Review: Hyde Park on Hudson


This film does little more than caricature a past great president with innuendo, weakness and blatant misrepresentation. We have to wonder if there wasn’t some Tea Party backing.

“Hyde Park on Hudson” has two major problems that will cast it into archival obscurity: accuracy and casting. With a Yale Professor scriptwriter, Richard Nelson, and a Cambridge educated director, Roger Michell, why couldn’t the filmmakers at least get Roosevelt’s inability to walk, even with crutches, correct?

Why was the lovely cabin in the woods presented as a surprise to presumed intimate friend/distant cousin Daisy, superbly played by Laura Linney, instead of something the two had actively planned (archived in historical letters) and worked on together?

Also, why belie the American reaction to the visit by the King and Queen of England? People lined the streets to see their limousine pass, but in the only film sequence with American public they are disregarded.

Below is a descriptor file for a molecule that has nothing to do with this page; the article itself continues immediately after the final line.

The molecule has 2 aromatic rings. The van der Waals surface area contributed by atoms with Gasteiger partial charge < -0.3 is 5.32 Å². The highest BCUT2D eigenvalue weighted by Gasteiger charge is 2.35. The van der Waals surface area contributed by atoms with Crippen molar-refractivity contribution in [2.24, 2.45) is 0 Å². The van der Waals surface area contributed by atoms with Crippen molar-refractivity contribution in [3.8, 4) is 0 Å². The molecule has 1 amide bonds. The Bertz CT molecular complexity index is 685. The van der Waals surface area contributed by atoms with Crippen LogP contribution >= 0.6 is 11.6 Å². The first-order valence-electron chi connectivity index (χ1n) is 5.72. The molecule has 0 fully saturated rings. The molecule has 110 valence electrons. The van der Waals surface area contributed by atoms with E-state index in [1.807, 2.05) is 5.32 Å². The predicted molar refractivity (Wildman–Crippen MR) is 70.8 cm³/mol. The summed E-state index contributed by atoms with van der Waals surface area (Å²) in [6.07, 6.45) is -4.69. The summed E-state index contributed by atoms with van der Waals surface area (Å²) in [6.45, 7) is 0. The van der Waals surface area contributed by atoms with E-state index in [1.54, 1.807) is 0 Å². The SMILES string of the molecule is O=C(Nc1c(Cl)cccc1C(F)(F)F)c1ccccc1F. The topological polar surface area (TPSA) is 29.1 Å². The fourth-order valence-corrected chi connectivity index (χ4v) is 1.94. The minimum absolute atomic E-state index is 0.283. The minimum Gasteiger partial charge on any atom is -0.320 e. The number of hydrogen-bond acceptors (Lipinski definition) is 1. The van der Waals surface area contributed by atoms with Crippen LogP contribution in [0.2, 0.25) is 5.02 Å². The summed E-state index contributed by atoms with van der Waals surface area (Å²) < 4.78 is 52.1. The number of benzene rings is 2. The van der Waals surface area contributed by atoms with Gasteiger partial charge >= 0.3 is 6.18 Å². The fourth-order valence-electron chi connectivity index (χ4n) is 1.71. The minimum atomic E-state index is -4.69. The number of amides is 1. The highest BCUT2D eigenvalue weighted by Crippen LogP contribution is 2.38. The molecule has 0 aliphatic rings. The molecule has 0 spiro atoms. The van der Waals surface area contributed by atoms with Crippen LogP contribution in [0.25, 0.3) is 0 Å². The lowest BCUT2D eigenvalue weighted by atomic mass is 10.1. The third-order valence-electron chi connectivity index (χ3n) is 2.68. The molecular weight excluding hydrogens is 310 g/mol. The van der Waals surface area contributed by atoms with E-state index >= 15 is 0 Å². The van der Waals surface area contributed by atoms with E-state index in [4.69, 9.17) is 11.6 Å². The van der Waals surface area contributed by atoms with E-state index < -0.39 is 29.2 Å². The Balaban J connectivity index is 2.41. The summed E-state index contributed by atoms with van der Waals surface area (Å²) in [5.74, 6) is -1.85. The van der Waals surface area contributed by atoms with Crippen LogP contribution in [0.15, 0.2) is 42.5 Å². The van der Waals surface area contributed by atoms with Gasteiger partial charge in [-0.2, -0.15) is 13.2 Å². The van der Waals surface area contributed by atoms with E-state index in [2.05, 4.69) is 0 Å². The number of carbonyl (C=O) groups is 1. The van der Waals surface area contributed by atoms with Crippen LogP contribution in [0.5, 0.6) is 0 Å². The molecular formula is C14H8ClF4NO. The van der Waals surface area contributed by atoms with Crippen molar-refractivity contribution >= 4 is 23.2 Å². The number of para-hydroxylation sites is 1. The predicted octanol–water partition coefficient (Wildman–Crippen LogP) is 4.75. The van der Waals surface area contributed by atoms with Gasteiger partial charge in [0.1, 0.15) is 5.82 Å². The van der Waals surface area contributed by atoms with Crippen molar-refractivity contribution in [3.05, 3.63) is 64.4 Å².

With these obvious errors in historical record, how can we believe any of the rest of the film? And, by the way, what is the point of the whole story anyway?

In addition, though we love Bill Murray, maybe the intensity of Robert De Niro or the presumptive self-righteousness of Alec Baldwin could have better reflected the self-confident upper-class ego of Mr. Roosevelt. Murray might have humanized this character, but is it at the expense of changing history?

Back in the day FDR was venerated as a god and savior. He represented a father image to Americans who religiously gathered around their radios to listen to his weekly radio addresses. America trusted, respected and loved this charismatic leader.

Unfortunately, this script focuses exclusively on a short period of time in Franklin Roosevelt’s long relationship with Margaret Suckley, aka Daisy, and the visit of English royalty. A tenacious grasp on historical honesty, as in Spielberg’s “Lincoln,” along with development and insight into the historical context and character of FDR, would have made this film more important and more acceptable.

Film Credits

Director: Roger Michell
Producers: David Aukin and Kevin Loader
Screenplay: Richard Nelson
Cast: Bill Murray, Laura Linney, Samuel West, Olivia Colman, Elizabeth Marvel, Olivia Williams, and Elizabeth Wilson
Budget: $9 million
Box Office (December 2012): $1,731,000

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